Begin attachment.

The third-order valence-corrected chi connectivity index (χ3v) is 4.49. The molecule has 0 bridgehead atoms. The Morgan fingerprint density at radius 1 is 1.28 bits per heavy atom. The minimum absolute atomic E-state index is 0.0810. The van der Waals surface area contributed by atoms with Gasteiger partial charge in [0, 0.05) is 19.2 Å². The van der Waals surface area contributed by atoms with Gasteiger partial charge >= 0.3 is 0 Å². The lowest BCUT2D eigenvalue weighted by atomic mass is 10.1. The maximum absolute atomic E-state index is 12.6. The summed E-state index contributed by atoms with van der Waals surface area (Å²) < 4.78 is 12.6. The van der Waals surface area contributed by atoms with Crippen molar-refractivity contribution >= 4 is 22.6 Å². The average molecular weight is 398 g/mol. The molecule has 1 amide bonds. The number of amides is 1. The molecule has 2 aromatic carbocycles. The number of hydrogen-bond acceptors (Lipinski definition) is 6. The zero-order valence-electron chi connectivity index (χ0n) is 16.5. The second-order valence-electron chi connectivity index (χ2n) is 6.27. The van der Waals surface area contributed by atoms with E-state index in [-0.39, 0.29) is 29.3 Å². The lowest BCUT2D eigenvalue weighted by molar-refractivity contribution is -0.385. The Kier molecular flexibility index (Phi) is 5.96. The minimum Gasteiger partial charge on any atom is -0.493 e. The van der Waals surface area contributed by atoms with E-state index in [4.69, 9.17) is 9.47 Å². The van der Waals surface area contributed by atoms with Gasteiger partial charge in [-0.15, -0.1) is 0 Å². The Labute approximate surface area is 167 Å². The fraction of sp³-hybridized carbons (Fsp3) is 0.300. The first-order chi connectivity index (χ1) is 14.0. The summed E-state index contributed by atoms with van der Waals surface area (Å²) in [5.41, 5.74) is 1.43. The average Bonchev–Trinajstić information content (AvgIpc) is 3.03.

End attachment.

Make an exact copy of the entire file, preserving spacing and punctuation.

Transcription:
The third-order valence-corrected chi connectivity index (χ3v) is 4.49. The molecule has 0 bridgehead atoms. The Morgan fingerprint density at radius 1 is 1.28 bits per heavy atom. The minimum absolute atomic E-state index is 0.0810. The van der Waals surface area contributed by atoms with Gasteiger partial charge in [0, 0.05) is 19.2 Å². The van der Waals surface area contributed by atoms with Gasteiger partial charge >= 0.3 is 0 Å². The lowest BCUT2D eigenvalue weighted by atomic mass is 10.1. The maximum absolute atomic E-state index is 12.6. The summed E-state index contributed by atoms with van der Waals surface area (Å²) < 4.78 is 12.6. The van der Waals surface area contributed by atoms with Crippen molar-refractivity contribution >= 4 is 22.6 Å². The average molecular weight is 398 g/mol. The molecule has 1 amide bonds. The number of amides is 1. The molecule has 2 aromatic carbocycles. The number of hydrogen-bond acceptors (Lipinski definition) is 6. The zero-order valence-electron chi connectivity index (χ0n) is 16.5. The second-order valence-electron chi connectivity index (χ2n) is 6.27. The van der Waals surface area contributed by atoms with E-state index in [-0.39, 0.29) is 29.3 Å². The lowest BCUT2D eigenvalue weighted by molar-refractivity contribution is -0.385. The Kier molecular flexibility index (Phi) is 5.96. The minimum Gasteiger partial charge on any atom is -0.493 e. The van der Waals surface area contributed by atoms with E-state index in [4.69, 9.17) is 9.47 Å². The van der Waals surface area contributed by atoms with Gasteiger partial charge in [-0.15, -0.1) is 0 Å². The Labute approximate surface area is 167 Å². The fraction of sp³-hybridized carbons (Fsp3) is 0.300. The first-order chi connectivity index (χ1) is 14.0. The summed E-state index contributed by atoms with van der Waals surface area (Å²) in [5.41, 5.74) is 1.43. The average Bonchev–Trinajstić information content (AvgIpc) is 3.03.